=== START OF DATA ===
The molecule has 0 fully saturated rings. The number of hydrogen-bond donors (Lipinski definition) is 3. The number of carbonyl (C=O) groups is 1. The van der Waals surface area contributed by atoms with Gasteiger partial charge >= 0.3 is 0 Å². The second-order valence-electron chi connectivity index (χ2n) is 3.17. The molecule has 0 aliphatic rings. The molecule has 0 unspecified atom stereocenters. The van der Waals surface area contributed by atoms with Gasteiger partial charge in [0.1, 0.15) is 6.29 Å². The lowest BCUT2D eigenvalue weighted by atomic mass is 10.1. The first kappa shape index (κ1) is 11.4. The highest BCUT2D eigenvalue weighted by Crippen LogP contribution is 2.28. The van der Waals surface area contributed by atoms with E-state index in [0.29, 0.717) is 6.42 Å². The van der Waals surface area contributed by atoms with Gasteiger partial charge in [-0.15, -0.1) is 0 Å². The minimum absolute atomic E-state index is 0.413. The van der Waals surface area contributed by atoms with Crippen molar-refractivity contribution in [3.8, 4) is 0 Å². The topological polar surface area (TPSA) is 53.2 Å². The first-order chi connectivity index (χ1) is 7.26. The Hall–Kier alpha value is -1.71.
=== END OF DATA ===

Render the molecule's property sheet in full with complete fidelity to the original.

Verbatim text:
The molecule has 0 fully saturated rings. The number of hydrogen-bond donors (Lipinski definition) is 3. The number of carbonyl (C=O) groups is 1. The van der Waals surface area contributed by atoms with Gasteiger partial charge >= 0.3 is 0 Å². The second-order valence-electron chi connectivity index (χ2n) is 3.17. The molecule has 0 aliphatic rings. The molecule has 0 unspecified atom stereocenters. The van der Waals surface area contributed by atoms with Gasteiger partial charge in [0.1, 0.15) is 6.29 Å². The lowest BCUT2D eigenvalue weighted by atomic mass is 10.1. The first kappa shape index (κ1) is 11.4. The highest BCUT2D eigenvalue weighted by Crippen LogP contribution is 2.28. The van der Waals surface area contributed by atoms with E-state index in [0.29, 0.717) is 6.42 Å². The van der Waals surface area contributed by atoms with Gasteiger partial charge in [-0.15, -0.1) is 0 Å². The minimum absolute atomic E-state index is 0.413. The van der Waals surface area contributed by atoms with Crippen molar-refractivity contribution in [3.8, 4) is 0 Å². The topological polar surface area (TPSA) is 53.2 Å². The first-order chi connectivity index (χ1) is 7.26. The Hall–Kier alpha value is -1.71.